Here, Petitioner's cruel and usual punishment, due process, and ineffective assistance of trial counsel claims each challenge only the $158, 760 restitution order. (See Pet. 7-8, 11-27.) Nonetheless, Petitioner claims that he is not directly contesting the imposition of restitution, but is merely attacking "the trial court[]s abuse of authority and the prosecutor[s] misconduct[, ]"[5] which stem from their failure "to accept that [P]etitioner has already paid the imposed restitution." (See Supplemental Statement 3.) Petitioner also claims that his attorney rendered constitutionally deficient assistance by failing to argue to the trial court that Petitioner previously satisfied that financial obligation. (See id. at 4.) However, even if Petitioner prevailed on these claims, he would not obtain early release from custody; instead, he would be entitled to only "the elimination or alteration of a money judgment" (and perhaps the return of funds already paid). See Bailey , 599 F.3d at 981. Thus, the "nexus" between these claims and illegal custody is lacking. See id. Put differently, the legal theories on which his claims rely are irrelevant - the only relevant consideration is whether his claims would impair the validity of the custodial sentence. See id. at 978, 984 (affirming dismissal of ineffective assistance claim for lack of subject matter jurisdiction); Washington , 564 F.3d at 1351. Because these claims do not affect the legality of Petitioner's confinement, this Court lacks subject matter jurisdiction over the action.[6] See Bailey , 599 F.3d at 984.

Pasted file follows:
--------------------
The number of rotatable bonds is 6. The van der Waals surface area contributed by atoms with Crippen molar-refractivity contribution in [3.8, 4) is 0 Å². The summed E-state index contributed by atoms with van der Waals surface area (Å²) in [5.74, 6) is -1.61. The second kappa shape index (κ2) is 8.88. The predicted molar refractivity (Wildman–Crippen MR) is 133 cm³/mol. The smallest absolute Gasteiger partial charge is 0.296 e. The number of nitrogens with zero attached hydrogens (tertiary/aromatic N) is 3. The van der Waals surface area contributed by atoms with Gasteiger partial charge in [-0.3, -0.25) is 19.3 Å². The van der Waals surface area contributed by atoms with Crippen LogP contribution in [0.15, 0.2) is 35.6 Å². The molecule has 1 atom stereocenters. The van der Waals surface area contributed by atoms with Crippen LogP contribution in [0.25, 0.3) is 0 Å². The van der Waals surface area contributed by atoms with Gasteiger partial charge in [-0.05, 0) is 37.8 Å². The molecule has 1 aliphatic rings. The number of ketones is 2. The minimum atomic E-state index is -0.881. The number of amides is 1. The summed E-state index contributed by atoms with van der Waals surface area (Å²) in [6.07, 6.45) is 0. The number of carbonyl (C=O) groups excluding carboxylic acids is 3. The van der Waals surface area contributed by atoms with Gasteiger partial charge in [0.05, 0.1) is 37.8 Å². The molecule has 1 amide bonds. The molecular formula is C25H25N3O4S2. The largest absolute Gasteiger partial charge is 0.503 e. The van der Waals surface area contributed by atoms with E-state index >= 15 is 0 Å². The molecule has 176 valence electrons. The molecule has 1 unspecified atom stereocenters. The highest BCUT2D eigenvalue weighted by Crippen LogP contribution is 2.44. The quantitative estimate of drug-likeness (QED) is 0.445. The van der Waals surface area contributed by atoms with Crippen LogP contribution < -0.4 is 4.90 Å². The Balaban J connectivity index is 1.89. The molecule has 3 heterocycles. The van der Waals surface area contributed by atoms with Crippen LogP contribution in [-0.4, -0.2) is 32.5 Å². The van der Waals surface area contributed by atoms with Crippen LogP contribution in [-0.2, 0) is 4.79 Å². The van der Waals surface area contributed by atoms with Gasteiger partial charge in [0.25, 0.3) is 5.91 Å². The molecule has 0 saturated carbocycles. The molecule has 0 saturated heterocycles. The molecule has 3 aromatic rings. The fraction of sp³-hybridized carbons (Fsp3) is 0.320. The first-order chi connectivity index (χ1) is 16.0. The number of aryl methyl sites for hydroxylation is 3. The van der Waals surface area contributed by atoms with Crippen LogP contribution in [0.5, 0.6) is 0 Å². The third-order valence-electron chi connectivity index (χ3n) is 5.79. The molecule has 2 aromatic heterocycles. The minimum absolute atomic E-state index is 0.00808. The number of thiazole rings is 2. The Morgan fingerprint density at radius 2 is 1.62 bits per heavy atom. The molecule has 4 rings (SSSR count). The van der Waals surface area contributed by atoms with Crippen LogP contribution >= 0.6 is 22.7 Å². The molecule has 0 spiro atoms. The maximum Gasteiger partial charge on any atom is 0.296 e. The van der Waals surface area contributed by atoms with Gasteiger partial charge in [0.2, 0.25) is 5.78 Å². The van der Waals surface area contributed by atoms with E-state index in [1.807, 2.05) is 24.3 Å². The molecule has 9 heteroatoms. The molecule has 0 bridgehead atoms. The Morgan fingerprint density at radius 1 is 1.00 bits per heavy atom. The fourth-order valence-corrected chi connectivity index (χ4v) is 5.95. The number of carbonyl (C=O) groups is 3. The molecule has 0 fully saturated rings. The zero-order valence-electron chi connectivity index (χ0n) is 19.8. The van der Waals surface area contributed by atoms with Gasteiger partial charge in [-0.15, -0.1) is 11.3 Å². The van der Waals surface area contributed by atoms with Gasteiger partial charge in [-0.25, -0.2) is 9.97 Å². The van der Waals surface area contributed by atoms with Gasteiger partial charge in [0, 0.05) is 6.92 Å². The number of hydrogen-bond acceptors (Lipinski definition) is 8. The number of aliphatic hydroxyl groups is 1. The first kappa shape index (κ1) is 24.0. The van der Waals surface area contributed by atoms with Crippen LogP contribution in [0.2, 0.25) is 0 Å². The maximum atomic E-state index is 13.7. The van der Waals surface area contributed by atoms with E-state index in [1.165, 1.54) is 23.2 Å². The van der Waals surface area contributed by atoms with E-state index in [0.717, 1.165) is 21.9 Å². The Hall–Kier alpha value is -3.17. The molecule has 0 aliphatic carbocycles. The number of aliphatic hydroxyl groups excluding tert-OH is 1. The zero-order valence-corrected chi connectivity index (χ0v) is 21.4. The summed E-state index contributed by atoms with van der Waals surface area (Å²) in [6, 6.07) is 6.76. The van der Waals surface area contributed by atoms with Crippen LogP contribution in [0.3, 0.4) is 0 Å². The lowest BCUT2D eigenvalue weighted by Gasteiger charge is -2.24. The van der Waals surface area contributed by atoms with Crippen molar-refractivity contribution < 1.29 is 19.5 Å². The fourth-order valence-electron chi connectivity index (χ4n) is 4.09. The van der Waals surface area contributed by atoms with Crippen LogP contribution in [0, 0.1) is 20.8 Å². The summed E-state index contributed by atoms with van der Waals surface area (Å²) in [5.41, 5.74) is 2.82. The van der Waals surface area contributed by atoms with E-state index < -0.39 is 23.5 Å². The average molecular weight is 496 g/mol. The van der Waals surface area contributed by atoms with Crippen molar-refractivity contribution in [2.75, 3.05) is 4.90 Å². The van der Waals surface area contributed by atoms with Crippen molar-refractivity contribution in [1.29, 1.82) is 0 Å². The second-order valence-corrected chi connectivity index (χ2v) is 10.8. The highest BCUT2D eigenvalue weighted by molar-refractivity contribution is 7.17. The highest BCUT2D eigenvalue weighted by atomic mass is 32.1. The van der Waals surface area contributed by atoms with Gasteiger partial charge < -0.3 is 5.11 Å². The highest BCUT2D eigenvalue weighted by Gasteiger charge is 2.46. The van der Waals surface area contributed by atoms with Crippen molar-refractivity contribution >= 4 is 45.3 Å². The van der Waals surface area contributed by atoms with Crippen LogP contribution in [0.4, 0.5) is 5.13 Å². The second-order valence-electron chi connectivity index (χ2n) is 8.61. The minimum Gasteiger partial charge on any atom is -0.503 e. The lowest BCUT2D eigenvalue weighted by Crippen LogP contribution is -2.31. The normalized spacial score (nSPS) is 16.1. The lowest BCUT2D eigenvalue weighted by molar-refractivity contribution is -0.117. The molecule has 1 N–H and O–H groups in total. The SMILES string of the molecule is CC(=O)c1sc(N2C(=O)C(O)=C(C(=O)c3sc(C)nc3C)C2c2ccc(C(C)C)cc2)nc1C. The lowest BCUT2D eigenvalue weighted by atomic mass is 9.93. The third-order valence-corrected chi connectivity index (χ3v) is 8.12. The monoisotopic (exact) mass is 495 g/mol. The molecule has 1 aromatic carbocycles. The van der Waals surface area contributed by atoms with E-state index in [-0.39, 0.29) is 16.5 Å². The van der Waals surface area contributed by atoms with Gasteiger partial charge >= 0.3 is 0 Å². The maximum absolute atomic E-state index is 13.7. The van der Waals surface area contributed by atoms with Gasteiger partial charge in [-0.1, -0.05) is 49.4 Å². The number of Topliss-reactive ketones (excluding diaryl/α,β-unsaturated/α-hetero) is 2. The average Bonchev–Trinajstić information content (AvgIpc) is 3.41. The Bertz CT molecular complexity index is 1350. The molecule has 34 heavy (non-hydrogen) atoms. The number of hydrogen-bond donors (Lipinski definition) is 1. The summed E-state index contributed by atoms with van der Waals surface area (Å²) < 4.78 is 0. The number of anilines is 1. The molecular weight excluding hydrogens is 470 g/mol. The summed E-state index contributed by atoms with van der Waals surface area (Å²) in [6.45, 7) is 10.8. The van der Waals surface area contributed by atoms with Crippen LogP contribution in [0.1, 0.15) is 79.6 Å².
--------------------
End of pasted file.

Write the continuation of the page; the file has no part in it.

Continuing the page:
V.

ORDER

IT IS ORDERED that: (1) the Petition is DENIED, and (2) the action is DISMISSED without prejudice.